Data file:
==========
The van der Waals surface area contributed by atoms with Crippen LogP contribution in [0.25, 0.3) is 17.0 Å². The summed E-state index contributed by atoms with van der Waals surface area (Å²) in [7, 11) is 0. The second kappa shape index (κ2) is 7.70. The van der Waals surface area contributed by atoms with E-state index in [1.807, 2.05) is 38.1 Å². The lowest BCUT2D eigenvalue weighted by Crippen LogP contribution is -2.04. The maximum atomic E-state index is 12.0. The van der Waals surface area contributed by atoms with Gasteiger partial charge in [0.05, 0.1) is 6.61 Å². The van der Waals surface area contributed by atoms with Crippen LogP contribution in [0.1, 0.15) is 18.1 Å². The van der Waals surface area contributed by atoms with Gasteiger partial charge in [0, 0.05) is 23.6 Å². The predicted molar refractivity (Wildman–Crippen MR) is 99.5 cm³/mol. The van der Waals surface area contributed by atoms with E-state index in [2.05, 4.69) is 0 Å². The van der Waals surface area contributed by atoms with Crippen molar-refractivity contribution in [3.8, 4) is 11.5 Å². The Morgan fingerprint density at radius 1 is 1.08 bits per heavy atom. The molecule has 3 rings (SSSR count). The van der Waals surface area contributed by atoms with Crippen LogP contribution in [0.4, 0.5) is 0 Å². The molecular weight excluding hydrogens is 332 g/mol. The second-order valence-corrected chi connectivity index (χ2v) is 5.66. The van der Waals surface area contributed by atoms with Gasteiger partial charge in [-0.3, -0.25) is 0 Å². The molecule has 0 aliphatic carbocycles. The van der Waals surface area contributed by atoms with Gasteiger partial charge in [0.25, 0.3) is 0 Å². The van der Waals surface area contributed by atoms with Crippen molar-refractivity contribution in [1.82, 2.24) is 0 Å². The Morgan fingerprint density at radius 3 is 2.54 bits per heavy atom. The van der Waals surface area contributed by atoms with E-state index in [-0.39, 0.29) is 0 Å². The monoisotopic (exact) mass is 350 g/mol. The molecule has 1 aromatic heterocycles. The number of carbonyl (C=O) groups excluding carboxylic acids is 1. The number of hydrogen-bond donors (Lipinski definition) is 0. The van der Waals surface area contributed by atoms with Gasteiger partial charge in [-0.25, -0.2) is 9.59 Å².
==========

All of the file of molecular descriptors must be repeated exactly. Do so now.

The van der Waals surface area contributed by atoms with Crippen LogP contribution in [0.25, 0.3) is 17.0 Å². The summed E-state index contributed by atoms with van der Waals surface area (Å²) in [7, 11) is 0. The second kappa shape index (κ2) is 7.70. The van der Waals surface area contributed by atoms with E-state index in [1.807, 2.05) is 38.1 Å². The lowest BCUT2D eigenvalue weighted by Crippen LogP contribution is -2.04. The maximum atomic E-state index is 12.0. The van der Waals surface area contributed by atoms with Gasteiger partial charge in [0.05, 0.1) is 6.61 Å². The van der Waals surface area contributed by atoms with Crippen LogP contribution in [0.1, 0.15) is 18.1 Å². The van der Waals surface area contributed by atoms with Gasteiger partial charge in [0, 0.05) is 23.6 Å². The predicted molar refractivity (Wildman–Crippen MR) is 99.5 cm³/mol. The van der Waals surface area contributed by atoms with E-state index in [2.05, 4.69) is 0 Å². The van der Waals surface area contributed by atoms with Crippen molar-refractivity contribution in [3.8, 4) is 11.5 Å². The Morgan fingerprint density at radius 1 is 1.08 bits per heavy atom. The molecule has 3 rings (SSSR count). The van der Waals surface area contributed by atoms with Crippen LogP contribution in [0.4, 0.5) is 0 Å². The molecular weight excluding hydrogens is 332 g/mol. The second-order valence-corrected chi connectivity index (χ2v) is 5.66. The van der Waals surface area contributed by atoms with Gasteiger partial charge in [-0.3, -0.25) is 0 Å². The molecule has 0 aliphatic carbocycles. The van der Waals surface area contributed by atoms with Gasteiger partial charge in [0.25, 0.3) is 0 Å². The van der Waals surface area contributed by atoms with Crippen molar-refractivity contribution in [1.82, 2.24) is 0 Å². The Morgan fingerprint density at radius 3 is 2.54 bits per heavy atom. The van der Waals surface area contributed by atoms with E-state index in [-0.39, 0.29) is 0 Å². The monoisotopic (exact) mass is 350 g/mol. The molecule has 1 aromatic heterocycles. The number of carbonyl (C=O) groups excluding carboxylic acids is 1. The number of hydrogen-bond donors (Lipinski definition) is 0. The van der Waals surface area contributed by atoms with Gasteiger partial charge in [-0.25, -0.2) is 9.59 Å².